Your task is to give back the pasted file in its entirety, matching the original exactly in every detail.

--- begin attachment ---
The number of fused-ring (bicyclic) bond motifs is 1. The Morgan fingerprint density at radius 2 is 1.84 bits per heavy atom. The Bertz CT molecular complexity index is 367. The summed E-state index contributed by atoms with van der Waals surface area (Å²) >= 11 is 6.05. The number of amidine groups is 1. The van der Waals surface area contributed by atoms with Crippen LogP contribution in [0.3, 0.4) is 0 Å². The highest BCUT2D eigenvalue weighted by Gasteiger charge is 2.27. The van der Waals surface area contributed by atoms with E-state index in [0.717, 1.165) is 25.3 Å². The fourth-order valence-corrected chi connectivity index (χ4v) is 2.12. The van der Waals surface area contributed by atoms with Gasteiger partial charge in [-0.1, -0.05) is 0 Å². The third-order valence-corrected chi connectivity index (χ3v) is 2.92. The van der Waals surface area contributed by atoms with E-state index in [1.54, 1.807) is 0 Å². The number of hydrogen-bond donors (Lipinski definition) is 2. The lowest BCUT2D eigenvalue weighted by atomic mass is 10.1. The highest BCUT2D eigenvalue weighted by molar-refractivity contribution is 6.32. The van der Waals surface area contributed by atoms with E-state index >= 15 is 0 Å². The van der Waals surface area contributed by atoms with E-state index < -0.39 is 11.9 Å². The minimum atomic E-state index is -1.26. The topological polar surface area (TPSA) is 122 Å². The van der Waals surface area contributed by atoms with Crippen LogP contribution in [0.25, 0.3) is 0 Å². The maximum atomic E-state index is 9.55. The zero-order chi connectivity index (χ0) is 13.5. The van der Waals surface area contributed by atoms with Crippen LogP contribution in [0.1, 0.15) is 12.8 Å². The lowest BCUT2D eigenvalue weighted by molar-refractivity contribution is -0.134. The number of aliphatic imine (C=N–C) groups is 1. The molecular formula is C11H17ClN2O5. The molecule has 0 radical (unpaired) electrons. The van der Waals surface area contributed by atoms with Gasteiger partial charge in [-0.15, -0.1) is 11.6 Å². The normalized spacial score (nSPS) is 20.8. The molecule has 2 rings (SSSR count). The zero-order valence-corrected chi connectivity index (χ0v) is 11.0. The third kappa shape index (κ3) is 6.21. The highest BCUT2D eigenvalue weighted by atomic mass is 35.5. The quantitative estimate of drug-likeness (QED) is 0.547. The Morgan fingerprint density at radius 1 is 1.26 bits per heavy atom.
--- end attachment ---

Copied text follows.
The number of fused-ring (bicyclic) bond motifs is 1. The Morgan fingerprint density at radius 2 is 1.84 bits per heavy atom. The Bertz CT molecular complexity index is 367. The summed E-state index contributed by atoms with van der Waals surface area (Å²) >= 11 is 6.05. The number of amidine groups is 1. The van der Waals surface area contributed by atoms with Crippen LogP contribution in [0.3, 0.4) is 0 Å². The highest BCUT2D eigenvalue weighted by Gasteiger charge is 2.27. The van der Waals surface area contributed by atoms with E-state index in [0.717, 1.165) is 25.3 Å². The fourth-order valence-corrected chi connectivity index (χ4v) is 2.12. The van der Waals surface area contributed by atoms with Gasteiger partial charge in [-0.1, -0.05) is 0 Å². The third-order valence-corrected chi connectivity index (χ3v) is 2.92. The van der Waals surface area contributed by atoms with E-state index in [1.54, 1.807) is 0 Å². The number of hydrogen-bond donors (Lipinski definition) is 2. The lowest BCUT2D eigenvalue weighted by atomic mass is 10.1. The highest BCUT2D eigenvalue weighted by molar-refractivity contribution is 6.32. The van der Waals surface area contributed by atoms with E-state index >= 15 is 0 Å². The van der Waals surface area contributed by atoms with E-state index < -0.39 is 11.9 Å². The minimum atomic E-state index is -1.26. The topological polar surface area (TPSA) is 122 Å². The van der Waals surface area contributed by atoms with Crippen LogP contribution in [0.25, 0.3) is 0 Å². The maximum atomic E-state index is 9.55. The zero-order chi connectivity index (χ0) is 13.5. The van der Waals surface area contributed by atoms with Crippen LogP contribution in [0.1, 0.15) is 12.8 Å². The lowest BCUT2D eigenvalue weighted by molar-refractivity contribution is -0.134. The number of aliphatic imine (C=N–C) groups is 1. The molecular formula is C11H17ClN2O5. The molecule has 0 radical (unpaired) electrons. The van der Waals surface area contributed by atoms with Gasteiger partial charge in [-0.15, -0.1) is 11.6 Å². The normalized spacial score (nSPS) is 20.8. The molecule has 2 rings (SSSR count). The zero-order valence-corrected chi connectivity index (χ0v) is 11.0. The third kappa shape index (κ3) is 6.21. The highest BCUT2D eigenvalue weighted by atomic mass is 35.5. The quantitative estimate of drug-likeness (QED) is 0.547. The Morgan fingerprint density at radius 1 is 1.26 bits per heavy atom.